Shifting from Saving to Spending
In an ideal world, when we're ready to retire, we'd bid our co-workers farewell and do a few laps in a pool of cash (not unlike Scrooge McDuck on his daily money swim). In reality, there’s a little more planning involved to ensure that your cash flow doesn’t end at the same time your paycheck does. A financial advisor who specializes in retirement can help you create and manage your income when it comes time to draw down the funds you’ve been saving your entire working life.
You’ll want to start this process several years before you deposit your last paycheck, so that you’ll feel confident your retirement income will last for decades (some estimates suggest your retirement could last 20 to 30 years, given longer life expectancies and a greater emphasis on healthy living). That means you’ll need to structure your income in a way that will more than cover decades of housing, food, healthcare costs, gifts for the grandkids, entertainment, transportation, haircuts and Wi-Fi service, among other things.
Replacing Your Paycheck
Creating a steady income stream in retirement is a little different than receiving a salary every two weeks. There’s no one major source of cash. It’s a combination of various sources that sustains this stage of your life, including pensions, annuities, Social Security benefits, dividend-paying stocks, interest-yielding bonds and employer-sponsored retirement accounts, just to name a few. A knowledgeable advisor can help you consolidate these disparate streams into a cash flow that makes sense for your desired lifestyle and long-term goals.
The first step is identifying the sources of income you can count on, then talking with your financial advisor to determine how much of your retirement needs will be covered by those more reliable income sources (for example, the Social Security payments mentioned above). Any assets left over will then be available to pay for your wants. However, if you need more income to cover the basics, you’ll likely need to tap into additional sources, like:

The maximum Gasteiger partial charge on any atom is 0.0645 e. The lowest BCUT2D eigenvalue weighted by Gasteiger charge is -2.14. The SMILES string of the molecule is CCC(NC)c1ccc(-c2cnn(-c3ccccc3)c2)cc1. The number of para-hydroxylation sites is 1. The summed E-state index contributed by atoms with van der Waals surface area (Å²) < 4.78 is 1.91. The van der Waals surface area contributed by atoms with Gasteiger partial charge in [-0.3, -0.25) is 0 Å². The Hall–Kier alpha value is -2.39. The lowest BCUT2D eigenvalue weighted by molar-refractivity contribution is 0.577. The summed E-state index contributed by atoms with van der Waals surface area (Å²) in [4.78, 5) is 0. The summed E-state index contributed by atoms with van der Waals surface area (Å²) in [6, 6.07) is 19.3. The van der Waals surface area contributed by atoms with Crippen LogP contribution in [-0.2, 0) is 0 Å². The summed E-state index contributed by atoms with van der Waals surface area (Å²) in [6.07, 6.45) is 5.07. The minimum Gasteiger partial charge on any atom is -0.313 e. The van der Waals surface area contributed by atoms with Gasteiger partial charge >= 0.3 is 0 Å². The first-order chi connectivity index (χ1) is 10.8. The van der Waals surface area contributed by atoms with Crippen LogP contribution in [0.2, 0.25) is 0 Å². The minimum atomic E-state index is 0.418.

Individual retirement accounts (IRAs)
Other personal savings
Income-producing investments, such as bonds that provide fixed income, dividend-yielding equities, real estate and annuities
Even if you have more than enough saved to take care of your family’s needs, that doesn’t mean you should stuff all your cash into a mattress. It may be smarter to take out only what you need, when you need it, as part of a systemic withdrawal strategy, thus allowing the rest to continue working for you. If you have more assets than you can use in your lifetime, your heirs and other beneficiaries (say, a favorite charitable organization) will benefit from your strategic planning.
TIP: A good rule of thumb is to structure an income stream that replaces about 80% of your pre-retirement income. New retirees can use up to 130% of what they were making in the more active years of early retirement.
Creating a Strategy That Works for You
Part of that planning is developing a financial and retirement income plan that works for you. You’ll likely need to rely on a combination of savings, fixed income and equity investments to provide a predictable current and future income stream.
The fixed income part of your portfolio can create a solid foundation for the post-employment phase of your life, while also offering an acceptable amount of risk, stable returns, predictable cash flow and possible tax advantages. A financial plan that includes individual bonds and other fixed income products can help provide a level of confidence as you draw on earnings generated by your lifetime savings. An advisor with fixed income expertise can determine which products and structures (short/long barbell investments, laddered bond portfolios, laddered CDs) make the most sense for you and your family and help you monitor and adjust your allocations as your needs continue to evolve.
Although fixed income can provide sustainable income, a more diversified approach may include dividend-paying equities to provide income and a component of potential capital appreciation. Simply put, your portfolio needs to keep growing to sustain withdrawals from the first day of your retirement until the last.
TIP: Investors should clearly understand that not all income products are suitable for everyone and that tradeoffs may need to be made. Discuss any and all tradeoffs with your advisor before committing to an investment.
Financial planning in or near retirement isn’t that different from any other time in your life. You’ll still need to plan for your short- and long-term goals and monitor your plan regularly to ensure you’re on track to achieve them. The main difference is how you manage the various income streams to create a steady flow of income to cover your expenses when you’re no longer working full time.
The good news is your financial and tax advisors can help you structure yours in a way to maximize your current and future cash flow, while minimizing taxes. And, they can help you implement a systematic strategy to give your money the best chance of lasting as long as you need it.
Diversification does not guarantee a profit nor protect against loss. Dividends are not guaranteed and will fluctuate. Bonds are subject to risks including credit risks and interest rate risks and if sold prior to maturity, you may receive more or less than your initial investment.
Material prepared by Raymond James for use by its advisors